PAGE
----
The weekly column
Article 103, July 2002
An EFL Lesson Plan Featuring Authentic Cooking Experience
By Connie Chow
Introduction & Aim
An English exam question of my boy sparked off the idea of an EFL lesson based on authentic, practical language use. My boy did not write a single word on the answer sheet, and upon my inquiry, he confessed that he did not know how to attempt the question. First, he did not understand what instructions were and the language required of him. Second, he had no hands-on experience in baking a cake or cooking noodles, which was more of an excuse than the fact (See appendix).
The purpose of this lesson is to teach authentic language use and provide hands-on experience, catering for learners with different intelligence profiles, namely bodily-kinesthetic and interpersonal talents. It also opens avenue to cross-discipline cooperation between EFL and home science. An added benefit is cultural awareness of western styled food and meal.
Proficiency Level: Elementary and lower-intermediate
Target Learners: Teens and adults
Language: Imperatives used for instructions; vocabulary for food and cooking; adverbs of sequence (first, then, etc.)
Authenticity: Directions from packages
Practicality: Language in real life situation
Comprehensibility: Bilingual instructions
Materials: Instant noodles, canned soup, jelly or pudding powder, popcorns, pancake mixture, cocoa drink, etc; cooking utensils; home science lab
Home assignment: Learners pick their favourite easy-to-prepare recipe and write up the preparation directions. Additional credit will be given if they demonstrate mastery of imperatives and adverbs of sequence.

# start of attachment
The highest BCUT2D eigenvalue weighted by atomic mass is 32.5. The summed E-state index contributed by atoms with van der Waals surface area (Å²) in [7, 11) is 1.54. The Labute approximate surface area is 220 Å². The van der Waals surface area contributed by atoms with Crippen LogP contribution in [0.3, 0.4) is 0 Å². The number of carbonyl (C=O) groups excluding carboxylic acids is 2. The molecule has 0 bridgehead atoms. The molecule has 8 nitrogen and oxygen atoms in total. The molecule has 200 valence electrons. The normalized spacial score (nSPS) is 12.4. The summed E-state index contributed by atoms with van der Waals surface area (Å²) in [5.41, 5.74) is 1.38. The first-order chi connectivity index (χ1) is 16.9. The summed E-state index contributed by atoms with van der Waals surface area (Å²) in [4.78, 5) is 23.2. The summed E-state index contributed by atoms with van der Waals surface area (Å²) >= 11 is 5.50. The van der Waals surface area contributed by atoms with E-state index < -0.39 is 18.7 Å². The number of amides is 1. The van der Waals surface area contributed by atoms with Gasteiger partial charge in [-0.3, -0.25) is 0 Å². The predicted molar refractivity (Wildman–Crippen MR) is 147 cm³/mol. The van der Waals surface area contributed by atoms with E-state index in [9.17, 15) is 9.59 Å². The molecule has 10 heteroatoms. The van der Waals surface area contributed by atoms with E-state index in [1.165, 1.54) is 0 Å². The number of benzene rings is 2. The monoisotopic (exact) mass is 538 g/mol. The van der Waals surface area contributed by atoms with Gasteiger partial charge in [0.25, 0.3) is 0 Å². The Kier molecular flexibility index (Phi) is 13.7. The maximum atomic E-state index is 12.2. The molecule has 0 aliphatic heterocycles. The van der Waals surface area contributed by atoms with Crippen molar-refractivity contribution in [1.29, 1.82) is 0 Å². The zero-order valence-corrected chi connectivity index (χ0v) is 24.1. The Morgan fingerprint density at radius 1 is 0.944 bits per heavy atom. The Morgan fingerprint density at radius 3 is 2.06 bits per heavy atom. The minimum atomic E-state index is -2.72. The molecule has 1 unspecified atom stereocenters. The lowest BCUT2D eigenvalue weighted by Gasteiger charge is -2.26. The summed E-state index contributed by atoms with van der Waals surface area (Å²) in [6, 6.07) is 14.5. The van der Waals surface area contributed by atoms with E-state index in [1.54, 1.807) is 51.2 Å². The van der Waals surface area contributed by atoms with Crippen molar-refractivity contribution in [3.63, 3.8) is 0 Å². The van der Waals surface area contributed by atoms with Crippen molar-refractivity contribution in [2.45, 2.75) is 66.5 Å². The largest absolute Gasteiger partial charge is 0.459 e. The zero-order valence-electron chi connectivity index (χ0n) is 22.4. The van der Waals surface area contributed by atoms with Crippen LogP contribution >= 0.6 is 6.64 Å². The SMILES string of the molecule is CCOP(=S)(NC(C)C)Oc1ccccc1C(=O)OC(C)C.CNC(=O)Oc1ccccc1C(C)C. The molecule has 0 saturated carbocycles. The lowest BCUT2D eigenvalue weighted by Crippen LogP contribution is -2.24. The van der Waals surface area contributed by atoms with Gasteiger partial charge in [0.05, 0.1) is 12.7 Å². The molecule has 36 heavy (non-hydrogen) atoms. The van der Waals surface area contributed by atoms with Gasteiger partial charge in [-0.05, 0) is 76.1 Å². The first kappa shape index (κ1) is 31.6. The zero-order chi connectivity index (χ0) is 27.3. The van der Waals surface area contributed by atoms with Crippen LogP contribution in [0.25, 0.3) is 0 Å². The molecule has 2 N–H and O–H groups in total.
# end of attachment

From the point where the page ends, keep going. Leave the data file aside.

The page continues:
Next session: Pairs agree on a recipe to prepare. Bring their own ingredients and present their method of preparation. Extra credits are given for pooling of effort to prepare a 3- or 4-course meal with starter, soup, main dish, desert and/or drink.
Lesson Plan Highlights
Appendix - A Question from a Form-One Exam Paper
Giving Instruction (10 marks)
Write a paragraph by using these words ("First", "Then", "Next", "After that", and "Finally") at the beginning of the instruction.
Our class will have a party this coming Friday. First, we have to decide the time and the place for our party. Then, we need to invite our teachers and classmates to come. Next, some of us should stay after school to decorate the place. After that, we have to decide what activities we will do at the party. Finally, let us go to the supermarket together to buy some snacks and soft drink.
Now, you have to write a paragraph to tell us how to make something. For example, you may tell us how to make a cake, cook noodles or make a model car.
About the Author
Connie Chow (email@example.com) is EFL certified, and currently teaching part-time at a vocational institute in Hong Kong.
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